EAST PROVIDENCE, R.I. (WPRI) ─ Summer is in full swing, and with fireworks being set off on a near-nightly basis, noise complaints have skyrocketed in communities across the state.

East Providence Mayor Bob DaSilva said in less than a month, the city has received 58 fireworks complaints from residents.

“Last year was nothing like the complaints we are getting now,” DaSilva said.

In Rhode Island, only ground fireworks and sparklers can be legally used by members of the public. Firecrackers, rockets, mortars or any other device that launches a projectile are banned.

DaSilva said fireworks are being set off late at night, aggravating many residents who are trying to sleep. He suspects the culprits are likely people who are cooped up due to the coronavirus pandemic and are looking for entertainment.

“You’re doing it at 2, 3, 1 in the morning, you’re disrupting the whole neighborhood, for what? A couple of minutes of cheap thrills,” DaSilva said.

DaSilva is encouraging Rhode Islanders to keep their neighbors in mind when deciding whether to set off fireworks.

“It’s not good for people who have PTSD. It’s not good for people who have small children and small pets in the house hold,” DaSilva said. “Please think of your neighbors and avoid setting off these fireworks so late at night.”

DaSilva said it’s difficult for officers to track down the source of the fireworks after receiving a noise complaint because they could be happening miles away. He’s actively working with the East Providence City Council to figure out how the city can better enforce the state’s ban on aerial fireworks.

East Providence is not the only Rhode Island community seeing a spike in fireworks complaints. Cranston Police Chief Michael Winquist tells Eyewitness News the city has seen an uptick in noise complaints regarding fireworks. He said since June 1, the department has received 63 fireworks complaints, though no arrests have been made.

“This is a significant increase compared to last year when we responded to five calls for fireworks during the same timeframe,” Winquist said.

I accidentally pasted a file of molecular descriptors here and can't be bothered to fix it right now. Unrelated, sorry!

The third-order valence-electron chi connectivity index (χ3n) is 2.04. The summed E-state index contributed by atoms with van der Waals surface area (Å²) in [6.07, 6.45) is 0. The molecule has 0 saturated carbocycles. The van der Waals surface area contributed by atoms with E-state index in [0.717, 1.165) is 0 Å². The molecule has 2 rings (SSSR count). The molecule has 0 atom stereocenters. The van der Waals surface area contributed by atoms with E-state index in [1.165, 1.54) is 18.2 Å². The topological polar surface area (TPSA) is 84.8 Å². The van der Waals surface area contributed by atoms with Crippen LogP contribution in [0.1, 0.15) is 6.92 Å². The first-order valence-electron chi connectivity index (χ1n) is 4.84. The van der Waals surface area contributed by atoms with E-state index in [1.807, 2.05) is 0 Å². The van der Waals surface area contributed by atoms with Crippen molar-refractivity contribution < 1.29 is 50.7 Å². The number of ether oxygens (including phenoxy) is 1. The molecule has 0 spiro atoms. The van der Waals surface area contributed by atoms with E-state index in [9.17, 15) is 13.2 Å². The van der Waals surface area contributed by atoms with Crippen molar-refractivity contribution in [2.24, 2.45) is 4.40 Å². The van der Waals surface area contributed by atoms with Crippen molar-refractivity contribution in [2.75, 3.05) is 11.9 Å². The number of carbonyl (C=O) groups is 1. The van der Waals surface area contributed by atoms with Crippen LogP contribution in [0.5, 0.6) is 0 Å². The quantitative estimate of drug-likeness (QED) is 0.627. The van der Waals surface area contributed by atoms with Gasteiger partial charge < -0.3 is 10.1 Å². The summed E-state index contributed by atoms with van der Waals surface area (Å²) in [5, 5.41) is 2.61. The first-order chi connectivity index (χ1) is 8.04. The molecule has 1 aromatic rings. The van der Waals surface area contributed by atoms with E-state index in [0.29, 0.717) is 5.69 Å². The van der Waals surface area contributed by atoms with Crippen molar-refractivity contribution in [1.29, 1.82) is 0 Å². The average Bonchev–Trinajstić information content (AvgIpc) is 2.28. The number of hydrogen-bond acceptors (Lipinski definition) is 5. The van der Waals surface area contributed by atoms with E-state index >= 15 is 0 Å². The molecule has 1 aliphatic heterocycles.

In Providence, City Council Majority Leader Jo-Ann Ryan said neighborhoods across the capital city have been “plagued by the illegal use of fireworks.”

“For the past several weeks I have heard from constituents and colleagues about the large scale use of fireworks in our community,” Ryan said. “The fact is, neighbors don’t want to call the police on each other, but those who would have a total disregard for their neighbors need to understand the impacts their behavior is having on the community.”

She called the situation a “quality of life” issue and said she’s working with city leaders to begin educating residents on what’s legal and the dangers associated with fireworks.

“All too often, we forget that fireworks can have an adverse effect on many of our neighbors, from the elderly, to families with small children, to veterans and others suffering from PTSD, and is harmful to companion animals,” Ryan said.

Ryan said the Providence City Council also approved a resolution Thursday night that will allow the city to crack down on the illegal sale of fireworks. The resolution requires all fireworks vendors to have a fireworks sales permit.

“We are still in the midst of a pandemic and I understand and support that residents would like to find ways to safely celebrate within our neighborhoods,” Commissioner of Public Safety Steven Paré said. “I ask residents to please consider their neighbors, some of whom may be first responders working long hours to protect our community, and refrain from engaging in activities that could put anyone unnecessarily in harm’s way.”